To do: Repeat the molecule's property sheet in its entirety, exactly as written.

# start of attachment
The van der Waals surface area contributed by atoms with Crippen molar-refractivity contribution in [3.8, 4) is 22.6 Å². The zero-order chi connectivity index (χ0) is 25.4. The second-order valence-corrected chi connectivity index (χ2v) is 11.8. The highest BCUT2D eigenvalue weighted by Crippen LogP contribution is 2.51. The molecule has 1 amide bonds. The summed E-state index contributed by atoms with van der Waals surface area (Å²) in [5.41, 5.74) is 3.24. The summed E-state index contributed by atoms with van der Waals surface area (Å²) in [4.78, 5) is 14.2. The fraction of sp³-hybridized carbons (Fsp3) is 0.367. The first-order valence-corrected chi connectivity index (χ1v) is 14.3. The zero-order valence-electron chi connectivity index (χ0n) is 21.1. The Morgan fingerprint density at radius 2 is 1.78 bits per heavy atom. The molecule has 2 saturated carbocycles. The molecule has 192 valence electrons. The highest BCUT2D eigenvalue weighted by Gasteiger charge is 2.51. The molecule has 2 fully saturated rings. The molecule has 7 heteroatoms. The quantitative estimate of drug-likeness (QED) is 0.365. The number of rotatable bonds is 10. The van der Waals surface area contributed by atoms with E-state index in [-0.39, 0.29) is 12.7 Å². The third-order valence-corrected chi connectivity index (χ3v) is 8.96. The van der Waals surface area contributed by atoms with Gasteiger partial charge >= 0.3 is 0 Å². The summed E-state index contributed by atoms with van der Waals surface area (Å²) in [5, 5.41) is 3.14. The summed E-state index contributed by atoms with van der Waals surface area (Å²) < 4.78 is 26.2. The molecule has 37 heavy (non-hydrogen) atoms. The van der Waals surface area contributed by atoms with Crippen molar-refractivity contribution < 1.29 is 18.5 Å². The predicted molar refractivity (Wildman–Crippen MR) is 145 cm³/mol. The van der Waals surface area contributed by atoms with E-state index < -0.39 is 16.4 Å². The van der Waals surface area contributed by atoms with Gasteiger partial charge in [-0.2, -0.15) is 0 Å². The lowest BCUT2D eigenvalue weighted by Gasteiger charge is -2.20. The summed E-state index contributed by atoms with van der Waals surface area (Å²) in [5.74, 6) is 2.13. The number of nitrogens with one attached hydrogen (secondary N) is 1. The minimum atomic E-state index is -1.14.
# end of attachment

The van der Waals surface area contributed by atoms with Crippen molar-refractivity contribution in [3.8, 4) is 22.6 Å². The zero-order chi connectivity index (χ0) is 25.4. The second-order valence-corrected chi connectivity index (χ2v) is 11.8. The highest BCUT2D eigenvalue weighted by Crippen LogP contribution is 2.51. The molecule has 1 amide bonds. The summed E-state index contributed by atoms with van der Waals surface area (Å²) in [5.41, 5.74) is 3.24. The summed E-state index contributed by atoms with van der Waals surface area (Å²) in [4.78, 5) is 14.2. The fraction of sp³-hybridized carbons (Fsp3) is 0.367. The first-order valence-corrected chi connectivity index (χ1v) is 14.3. The zero-order valence-electron chi connectivity index (χ0n) is 21.1. The Morgan fingerprint density at radius 2 is 1.78 bits per heavy atom. The molecule has 2 saturated carbocycles. The molecule has 192 valence electrons. The highest BCUT2D eigenvalue weighted by Gasteiger charge is 2.51. The molecule has 2 fully saturated rings. The molecule has 7 heteroatoms. The quantitative estimate of drug-likeness (QED) is 0.365. The number of rotatable bonds is 10. The van der Waals surface area contributed by atoms with E-state index in [-0.39, 0.29) is 12.7 Å². The third-order valence-corrected chi connectivity index (χ3v) is 8.96. The van der Waals surface area contributed by atoms with Gasteiger partial charge >= 0.3 is 0 Å². The summed E-state index contributed by atoms with van der Waals surface area (Å²) in [5, 5.41) is 3.14. The summed E-state index contributed by atoms with van der Waals surface area (Å²) < 4.78 is 26.2. The molecule has 37 heavy (non-hydrogen) atoms. The van der Waals surface area contributed by atoms with Crippen molar-refractivity contribution < 1.29 is 18.5 Å². The predicted molar refractivity (Wildman–Crippen MR) is 145 cm³/mol. The van der Waals surface area contributed by atoms with E-state index < -0.39 is 16.4 Å². The van der Waals surface area contributed by atoms with Gasteiger partial charge in [-0.2, -0.15) is 0 Å². The lowest BCUT2D eigenvalue weighted by Gasteiger charge is -2.20. The summed E-state index contributed by atoms with van der Waals surface area (Å²) in [5.74, 6) is 2.13. The number of nitrogens with one attached hydrogen (secondary N) is 1. The minimum atomic E-state index is -1.14.